Interview: Hordes of the Black Cross

The Aussie bunch known as Hordes of the Black Cross specialize in lethal black thrash that goes straight for the throat. The following interview was conducted with vocalist Halla and bassist Korpse Horde in June, 2017.

Greetings! Firstly, thanks for agreeing to do this interview. How’s it going? I suppose the heat is killing you guys over there at the moment?

Halla: Yes indeed! Thanks indeed for having us on board with Underground Siege.

I have since relocated from Melbourne, Victoria to another state call New South Wales. Where my area is; it’s known as far North Coast, Northern NSW or Northern Rivers. So it’s warmer and humid here but more of a subtropical climate. I live deep in the national forest on an off grid house. It makes you realise that in the deep scheme of things, your life is minute as compared to the chaos of the jungle system. In addition, I have seen a lot of snakes slithering in my area.

Melbourne does get the heat – dry scorching heat. I can’t stand the heat but if you’re playing hell’s music, then you have to be in the fire! I’m not a huge  fan of Melbourne’s winter either as it’s an urban, concrete winter. We don’t get frostbitten landscape and snow unless you’re up in the alpine region. All we get are overcast days, rain, wind and dankness. It’s quite boring and dull in winter but cold and grim nonetheless. My other bandmates are still currently living in Melbourne. However I have murderous desires to live in Tasmania. It’s really far down south with wild landscapes and equally wild weather. Only the strong survive.

Could you give us some basic info about the current line-up, history, and what you’ve released so far?

H: The black flame was initially lit with just myself, Korpse Horde and Thormentor and we started practicing and jamming since September/October late 2010 – drums, bass and vocals. It was challenging to find the right guitarist but fortunately we have Hate Blaze to partake in it a few months into it. Everything fell into place quickly with songwriting and band practices but it was only sometime in April 2011 that we’ve committed ourselves to exhume our black arts. And the rest is history.

Our releases so far had been

Self Titled Tape – 2011

Split 7” with Terra Australis – 2012

‘Dawn of War, Nights of Chaos’ 12” and CD album – 2016

Split 10” with Funeral Moon – 2017

Thus after 7 years and 46 shows of live flesh corruption, we are taking a hiatus from live performances to pursue a sabbatical and other personal commitments.

Can you give us some details about each member’s input as far as the writing process goes?


Thormentor – drums

Korpse Horde – bass

Hate Blaze – guitar

Halla – vocals

Everyone except for me is involve in the.  songwriting process.

What led to the choosing of the moniker and what does it represent?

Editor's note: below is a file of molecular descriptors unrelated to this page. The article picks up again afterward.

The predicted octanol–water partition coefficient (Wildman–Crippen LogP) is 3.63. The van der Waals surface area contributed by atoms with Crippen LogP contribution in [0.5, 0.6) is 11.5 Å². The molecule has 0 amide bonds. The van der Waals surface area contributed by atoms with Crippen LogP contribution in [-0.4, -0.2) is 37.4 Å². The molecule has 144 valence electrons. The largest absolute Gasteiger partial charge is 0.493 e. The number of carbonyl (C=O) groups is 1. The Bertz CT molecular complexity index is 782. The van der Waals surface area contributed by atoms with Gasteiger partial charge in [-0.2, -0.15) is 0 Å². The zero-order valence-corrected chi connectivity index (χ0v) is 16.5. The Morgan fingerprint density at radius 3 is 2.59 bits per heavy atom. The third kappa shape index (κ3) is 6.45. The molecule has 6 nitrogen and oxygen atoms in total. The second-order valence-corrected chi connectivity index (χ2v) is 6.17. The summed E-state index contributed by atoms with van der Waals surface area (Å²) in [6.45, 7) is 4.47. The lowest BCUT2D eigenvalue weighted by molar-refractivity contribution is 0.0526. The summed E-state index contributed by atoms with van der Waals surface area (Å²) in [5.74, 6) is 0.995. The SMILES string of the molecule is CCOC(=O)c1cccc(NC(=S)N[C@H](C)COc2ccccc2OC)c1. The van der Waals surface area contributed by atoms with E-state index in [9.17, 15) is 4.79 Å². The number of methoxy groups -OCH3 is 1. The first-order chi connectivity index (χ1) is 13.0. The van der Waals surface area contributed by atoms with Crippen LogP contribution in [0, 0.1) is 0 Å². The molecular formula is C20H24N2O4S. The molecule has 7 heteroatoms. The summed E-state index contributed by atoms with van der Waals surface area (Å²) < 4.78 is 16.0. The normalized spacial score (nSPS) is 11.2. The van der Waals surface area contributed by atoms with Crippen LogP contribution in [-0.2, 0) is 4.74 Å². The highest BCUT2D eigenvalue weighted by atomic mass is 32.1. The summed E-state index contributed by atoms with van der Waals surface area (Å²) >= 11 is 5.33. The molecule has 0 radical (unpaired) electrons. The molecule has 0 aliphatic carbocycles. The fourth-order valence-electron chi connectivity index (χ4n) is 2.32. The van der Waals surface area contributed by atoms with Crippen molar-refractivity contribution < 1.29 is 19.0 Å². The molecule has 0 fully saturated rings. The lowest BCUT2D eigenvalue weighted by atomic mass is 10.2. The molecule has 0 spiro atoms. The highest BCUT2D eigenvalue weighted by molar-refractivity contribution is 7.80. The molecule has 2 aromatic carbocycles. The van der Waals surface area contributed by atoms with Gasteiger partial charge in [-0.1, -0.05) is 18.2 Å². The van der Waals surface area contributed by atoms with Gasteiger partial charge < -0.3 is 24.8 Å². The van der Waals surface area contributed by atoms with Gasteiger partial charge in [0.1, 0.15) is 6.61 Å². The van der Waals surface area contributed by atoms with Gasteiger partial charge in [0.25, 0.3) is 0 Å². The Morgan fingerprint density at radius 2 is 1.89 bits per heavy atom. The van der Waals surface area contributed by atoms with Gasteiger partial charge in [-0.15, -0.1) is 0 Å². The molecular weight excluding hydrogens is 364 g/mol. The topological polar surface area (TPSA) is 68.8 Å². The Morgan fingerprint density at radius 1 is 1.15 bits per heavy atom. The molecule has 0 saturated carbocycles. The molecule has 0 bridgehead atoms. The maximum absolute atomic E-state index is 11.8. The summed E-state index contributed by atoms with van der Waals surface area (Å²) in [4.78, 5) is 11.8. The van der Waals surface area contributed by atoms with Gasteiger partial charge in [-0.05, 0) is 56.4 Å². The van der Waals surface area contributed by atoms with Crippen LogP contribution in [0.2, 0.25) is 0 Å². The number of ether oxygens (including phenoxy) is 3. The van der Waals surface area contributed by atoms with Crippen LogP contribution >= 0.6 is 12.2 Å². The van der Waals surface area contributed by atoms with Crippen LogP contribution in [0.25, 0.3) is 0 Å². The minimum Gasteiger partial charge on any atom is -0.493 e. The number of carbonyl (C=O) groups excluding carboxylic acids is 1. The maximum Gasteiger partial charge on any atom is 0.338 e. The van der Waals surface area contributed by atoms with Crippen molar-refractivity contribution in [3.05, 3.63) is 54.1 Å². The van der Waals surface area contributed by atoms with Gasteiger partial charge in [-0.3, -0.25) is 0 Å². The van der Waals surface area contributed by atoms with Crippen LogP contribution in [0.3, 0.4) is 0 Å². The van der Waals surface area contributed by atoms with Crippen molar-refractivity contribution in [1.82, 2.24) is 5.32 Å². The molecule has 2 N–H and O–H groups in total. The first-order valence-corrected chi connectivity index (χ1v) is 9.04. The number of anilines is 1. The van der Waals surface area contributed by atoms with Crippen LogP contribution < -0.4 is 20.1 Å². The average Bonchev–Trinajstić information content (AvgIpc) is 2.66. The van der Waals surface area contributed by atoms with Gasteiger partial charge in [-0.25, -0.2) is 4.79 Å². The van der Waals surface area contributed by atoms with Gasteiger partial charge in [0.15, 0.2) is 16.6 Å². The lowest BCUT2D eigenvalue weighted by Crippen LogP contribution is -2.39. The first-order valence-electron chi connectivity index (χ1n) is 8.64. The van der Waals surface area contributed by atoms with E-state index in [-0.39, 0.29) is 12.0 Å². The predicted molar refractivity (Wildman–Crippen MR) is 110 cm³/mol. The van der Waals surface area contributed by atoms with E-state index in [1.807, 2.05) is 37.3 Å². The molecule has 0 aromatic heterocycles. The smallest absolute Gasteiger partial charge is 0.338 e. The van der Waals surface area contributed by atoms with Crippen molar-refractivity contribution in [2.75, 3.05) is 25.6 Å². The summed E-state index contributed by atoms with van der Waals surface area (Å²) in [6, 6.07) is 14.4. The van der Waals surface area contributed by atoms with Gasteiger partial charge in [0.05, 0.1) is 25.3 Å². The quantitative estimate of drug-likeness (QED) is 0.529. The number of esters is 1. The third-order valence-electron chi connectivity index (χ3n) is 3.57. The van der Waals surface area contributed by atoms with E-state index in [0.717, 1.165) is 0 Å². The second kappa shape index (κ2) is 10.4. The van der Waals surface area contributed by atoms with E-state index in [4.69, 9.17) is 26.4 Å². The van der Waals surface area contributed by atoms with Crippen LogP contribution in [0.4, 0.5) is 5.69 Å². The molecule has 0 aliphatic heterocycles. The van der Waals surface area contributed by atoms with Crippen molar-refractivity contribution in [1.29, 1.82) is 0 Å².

H: Moniker as in the band name? It was rather difficult to find a band name that will suit us in all forms. I remember it being a process and so many names were thought of but when ‘Hordes of the Black Cross’ came along, we knew that was the one. I also believe the pressure of having an impending first live ritual made us deciding on that one! My personal take on it is this – it conjures and inspires an image of a huge horde riding wild across the bleak tundra with massive broadswords. I know this might not be a very unique or original imagery but that idea is always stuck in my head. I myself am a huge fan of deserts, remote areas, void spaces and hostile environment. In Australia, we have plenty of that. I have travelled in some of them but I desire more.

Your debut album, Dawn of War, Nights of Chaos, is a great slab of thrash-infused black metal. I’m surprised over the fact that it was self-released, since I believe that material of such depth could easily gain the support of a credible label. Care to shine some light?

H: Thanks for acknowledging that. I think that where we are at the moment, we are capable of taking the band to a higher level. We would like to have our materials distributed internationally and ourselves playing in South America, Japan, North America, Asia, Europe and Scandinavia in the next few years. We even have desires to actually live it rough in Europe for a few months and just tour. However it can be a very arduous process of networking as we rose up as relatively unknown in the black metal community in late 2010. And we still are. We are not the most proficient in regards to promoting ourselves except just through word of mouth, live shows and with a zine like yours to be heard. I myself spend very little time online. I do know it’s a huge task to be out on a certain level.  And it’s challenging of course amongst a sea of bands out there to really stick your neck out. However from all of our past live assaults, we have been raising hell with some of the best Australian black and death metal bands and supports for international bands. Of course at this peak, we have decided to be on a hiatus. However that is fine as outside the band, we all have our personal lives to lead and pursue other commitments. The band itself has been a huge part of our lives as we have played in amazing venues alongside killer bands alongside our rabid comrades and maniacs that headbang to our set.